In this post I discuss the path I took to enable TrackAbout to react more quickly to failures in our application’s email delivery. I wrote a service using Node.js which relays email delivery failure events from SendGrid to a HipChat chat room that our support staff monitors. The project is open source and available on GitHub as sendgrid-webhook-server.
Live to Code, Code to Live
I’ve written previously about our policy of giving our developers self-directed time each sprint to scratch an itch, sharpen the saw, study, etc. I recently took some self-directed time myself to scratch my own itch.
As CTO of TrackAbout, I don’t get to write code like I used to. In the early years of TrackAbout, I would spend 90% of my conscious time coding, from rolling out of bed until the time I passed out around 2AM (minus meals, bio breaks and an occasional trip to the gym). Programming is my first love but other duties now keep me from it. Yet every so often I find an opportunity to flex my atrophying coding muscle.
Delivering Email is Hard
Our web application, like most, sends email. It sends email to employees at TrackAbout, to our users, and to people of our users’ choosing.
Getting email delivered is significantly harder than you might think, largely because you have zero control over the whims of the receiving email server. One ill-configured, over-zealous “network security device” on the other end and your email gets eaten and your IP address lands on some global blacklist, impacting deliverability to all your other customers (I’m looking at you, Barracuda).
About a year and a half ago, we decided to outsource the sending of email to someone who was doing it right, SendGrid. Prior, we’d been sending email through a basic SMTP mailer service. It provided little visibility into drops and bounces and did nothing to help us understand if we were on blacklists. It also wouldn’t DKIM sign our email, which is an important ingredient in ensuring successful delivery (see also: SPF DNS records). We could have built up capabilities around our existing SMTP service or chosen a new email server, but we’re not in the business of writing email tools or managing email servers. SendGrid is.
Even with SendGrid, the mail doesn’t always get through. When it fails, SendGrid gives us some really nice reports to determine the cause of various kinds of failures. Often, a user has fat-fingered an email address, and it’s just not routable. That mail will never get there.
We recently had a situation where an employee of TrackAbout configured a demo instance with a fake but routable email address, which caused us to send gobs of email to an unsuspecting company, to a user/mailbox that doesn’t exist. It’s a great way to get blacklisted for bad behavior. Don’t recommend it.
We’ve also had users set up email alerts in our application that trigger based on some event happening with their tracked assets. When the intended target leaves their company, the email starts to fail. Again, pounding an innocent mail server can get you blacklisted.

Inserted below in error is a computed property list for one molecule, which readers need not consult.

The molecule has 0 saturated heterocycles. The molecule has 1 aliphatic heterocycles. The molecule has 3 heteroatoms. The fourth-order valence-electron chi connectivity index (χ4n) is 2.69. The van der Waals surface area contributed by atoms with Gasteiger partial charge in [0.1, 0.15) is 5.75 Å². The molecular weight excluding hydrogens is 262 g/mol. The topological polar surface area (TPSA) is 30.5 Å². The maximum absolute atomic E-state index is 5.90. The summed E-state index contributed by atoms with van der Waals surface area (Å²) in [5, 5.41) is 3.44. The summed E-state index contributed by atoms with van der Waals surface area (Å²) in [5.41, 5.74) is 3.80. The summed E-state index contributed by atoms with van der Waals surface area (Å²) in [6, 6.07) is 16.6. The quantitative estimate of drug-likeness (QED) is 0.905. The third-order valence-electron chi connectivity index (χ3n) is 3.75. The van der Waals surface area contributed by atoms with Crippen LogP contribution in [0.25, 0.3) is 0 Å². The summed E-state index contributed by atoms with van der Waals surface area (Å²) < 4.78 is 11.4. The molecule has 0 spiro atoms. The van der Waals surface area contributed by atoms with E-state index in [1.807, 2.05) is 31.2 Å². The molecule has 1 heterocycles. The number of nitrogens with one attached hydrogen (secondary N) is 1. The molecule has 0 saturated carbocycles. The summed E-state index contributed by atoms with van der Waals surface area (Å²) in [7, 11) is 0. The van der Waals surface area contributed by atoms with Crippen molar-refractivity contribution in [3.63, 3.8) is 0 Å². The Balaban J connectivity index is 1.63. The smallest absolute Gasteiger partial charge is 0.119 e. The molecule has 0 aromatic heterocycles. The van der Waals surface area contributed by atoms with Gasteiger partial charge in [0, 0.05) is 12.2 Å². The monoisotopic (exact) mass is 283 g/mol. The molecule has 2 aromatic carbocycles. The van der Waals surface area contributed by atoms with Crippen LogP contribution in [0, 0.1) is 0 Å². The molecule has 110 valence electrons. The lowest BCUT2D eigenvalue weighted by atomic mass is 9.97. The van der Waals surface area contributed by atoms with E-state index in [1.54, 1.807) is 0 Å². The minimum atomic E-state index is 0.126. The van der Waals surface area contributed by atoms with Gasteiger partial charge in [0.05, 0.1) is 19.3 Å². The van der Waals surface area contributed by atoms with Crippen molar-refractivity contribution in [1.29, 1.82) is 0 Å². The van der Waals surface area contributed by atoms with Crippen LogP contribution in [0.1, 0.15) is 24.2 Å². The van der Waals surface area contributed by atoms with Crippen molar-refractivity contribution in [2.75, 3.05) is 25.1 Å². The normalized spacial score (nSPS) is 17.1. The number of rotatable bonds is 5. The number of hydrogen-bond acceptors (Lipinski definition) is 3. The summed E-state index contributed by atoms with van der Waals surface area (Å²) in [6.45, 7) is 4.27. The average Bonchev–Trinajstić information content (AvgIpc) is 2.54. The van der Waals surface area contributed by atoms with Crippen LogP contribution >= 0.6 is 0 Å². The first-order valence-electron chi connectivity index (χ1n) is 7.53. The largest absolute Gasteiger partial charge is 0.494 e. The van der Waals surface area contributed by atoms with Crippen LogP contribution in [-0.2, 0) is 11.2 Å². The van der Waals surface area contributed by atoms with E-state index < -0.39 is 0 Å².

Having a member of our Support staff monitor SendGrid reports is one way to stay on top of these kind of email failures. But a push notification system would be much nicer.
Here comes my itch.
Building a Better Mousetrap
We learned that SendGrid, in addition to having a comprehensive REST-based web API, has this wonderful feature called a “web hook”. The gist is that you can make SendGrid call a URL of your choosing when email is processed, dropped, deferred, delivered, bounced, clicked, opened, unsubscribed from or marked as spam.
We use HipChat as our chat room solution at TrackAbout and we love it. We’re in there all day. How nice would it be to have a chat room for being notified of SendGrid mail failure events? Very nice indeed.
So what I wanted was a lightweight service to receive web hook calls from SendGrid and transform the posted data into a HipChat message to the room of my choosing.
There are some cool new companies out there that hook various cloud services together. The two big ones I know about are If This Then That and Zapier. Neither supported the exact scenario I wanted, and besides, this isn’t a terribly hard problem to solve by rolling your own. And I had this itch.
The result of eight highly-interrupted hours of effort is now live and working. The project, sendgrid-webhook-server, is available on GitHub and open sourced under the MIT license.
I began writing my service using a model of an HTTP server application as laid out in Manuel Kiessling’s The Node Beginner Book. I ultimately bought a bundle including his book and Hands-On Node.js by Pedro Teixeira. Once I felt I understood the basic HTTP server model and had my solution working, I gutted it and rewrote it using the Express framework. A ton of code fell away.
I used the Chrome Advanced REST client for testing the service.
Huge thanks to the brilliant Nate Kohari for his node-hipchat package which did most of my work for me.
Although we’re using Mercurial (Hg) internally for DVCS, I put the code on GitHub to enable me to deploy the live service easily to Heroku and to facilitate the ultimate open-sourcing of the project. If Heroku ever starts costing real money, I can run Node on any one of our existing TrackAbout servers easily enough. It was fun learning how to quickly deploy code from GitHub to Heroku.
The code isn’t perfect and I make no warranties or representations about it. Unit tests are sorely needed. Pull requests are welcome. See the README for to dos. As I get time, I’ll extend and improve the project further. Our support manager already wants us to funnel the events into our trouble ticketing system so that we can track each issue to resolution.
Until the next itch…
Chief Technology Officer